Plans to build a police, fire and emergency training center to serve the southeast metro are moving ahead, though the question of how to split the bulk of the project’s $20 million tab remains unresolved.
The project inched closer to reality last week when the Legislature allocated $1.46 million for pre-design work on the state-of-the-art HERO (Health and Emergency Response Occupations) Center, which will include classrooms, labs, a driving simulator and an indoor shooting range in Cottage Grove.
The money was part of the $846 million bonding bill that Gov. Mark Dayton signed on Tuesday.
Construction of the facility on a 9-acre site adjacent to City Hall and the Washington County South Government Center could begin sometime after 2017, said Craig Woolery, the city’s police chief. Project officials plan to seek additional state funding for the building phase during the next legislative session, Woolery said.
Although the Cottage Grove Police Department has formed a joint venture with Inver Hills Community College and Regions Hospital Emergency Medical Services to run the new center, project officials still haven’t worked out how they will pay the $18.54 million cost of construction, said state Sen. Katie Sieben, DFL-Newport.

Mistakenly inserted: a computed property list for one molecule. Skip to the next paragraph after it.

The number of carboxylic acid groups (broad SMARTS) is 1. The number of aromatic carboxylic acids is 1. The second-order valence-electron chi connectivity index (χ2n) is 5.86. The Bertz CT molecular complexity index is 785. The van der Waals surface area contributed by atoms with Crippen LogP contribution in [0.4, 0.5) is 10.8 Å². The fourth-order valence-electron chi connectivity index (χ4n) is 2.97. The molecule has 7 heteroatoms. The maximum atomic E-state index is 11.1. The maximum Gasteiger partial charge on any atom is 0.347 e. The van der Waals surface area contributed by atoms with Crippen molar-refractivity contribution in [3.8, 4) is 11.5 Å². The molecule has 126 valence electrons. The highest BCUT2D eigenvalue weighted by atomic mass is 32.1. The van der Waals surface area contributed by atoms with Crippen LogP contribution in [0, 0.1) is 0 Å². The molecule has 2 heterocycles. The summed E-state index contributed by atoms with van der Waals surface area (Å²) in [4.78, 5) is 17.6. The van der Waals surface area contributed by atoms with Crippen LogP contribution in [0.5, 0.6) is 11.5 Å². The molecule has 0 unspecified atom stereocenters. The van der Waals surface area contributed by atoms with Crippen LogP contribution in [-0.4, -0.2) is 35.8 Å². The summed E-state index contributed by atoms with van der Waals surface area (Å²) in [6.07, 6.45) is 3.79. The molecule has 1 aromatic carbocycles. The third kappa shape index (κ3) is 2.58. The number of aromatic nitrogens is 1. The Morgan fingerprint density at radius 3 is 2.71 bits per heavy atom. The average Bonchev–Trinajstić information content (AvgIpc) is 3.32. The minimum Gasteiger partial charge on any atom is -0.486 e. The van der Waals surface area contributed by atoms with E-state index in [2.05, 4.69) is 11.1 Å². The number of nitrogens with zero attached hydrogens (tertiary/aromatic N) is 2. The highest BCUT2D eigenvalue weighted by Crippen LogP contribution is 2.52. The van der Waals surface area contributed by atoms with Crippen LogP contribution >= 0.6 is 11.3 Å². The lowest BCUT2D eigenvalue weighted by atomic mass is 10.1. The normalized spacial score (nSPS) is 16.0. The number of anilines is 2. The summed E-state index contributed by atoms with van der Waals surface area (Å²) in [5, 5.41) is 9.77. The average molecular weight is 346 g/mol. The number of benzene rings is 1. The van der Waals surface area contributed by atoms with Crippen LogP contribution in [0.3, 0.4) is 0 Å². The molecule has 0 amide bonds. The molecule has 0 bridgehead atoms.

“How those dollars are going to be split up among the different partners and the state is not yet clear,” said Sieben, who lobbied hard for the program during the legislative session.
Several police departments from Washington and Dakota counties, including Woodbury, Hastings, Newport and St. Paul Park, have signed a letter of intent to use the facility for training and education. Under the agreement, the departments pledged their support for the project, said Cottage Grove City Administrator Ryan Schroeder. “When I say supporting, I’m talking about moral support, I’m not talking about money,” Schroeder said.
The $1.46 million will be used for a space-needs analysis of the proposed 75,000-square-foot training center, Woolery said. The design phase will last about 18 months, he said.
Opponents of the project have pointed to its cost, but officials insist that such a facility is critical for police, fire and emergency agencies that increasingly provide interdisciplinary training to their employees.
“The only pushback has been really understanding what we’re trying to accomplish,” Woolery said. “I guess we’re coloring outside the lines, but we’re also trying to be good stewards of tax dollars.”
He said there is a need “for this virtual, flexible training space that actually could handle training a number of different disciplines, whether it be police, fire or EMS.”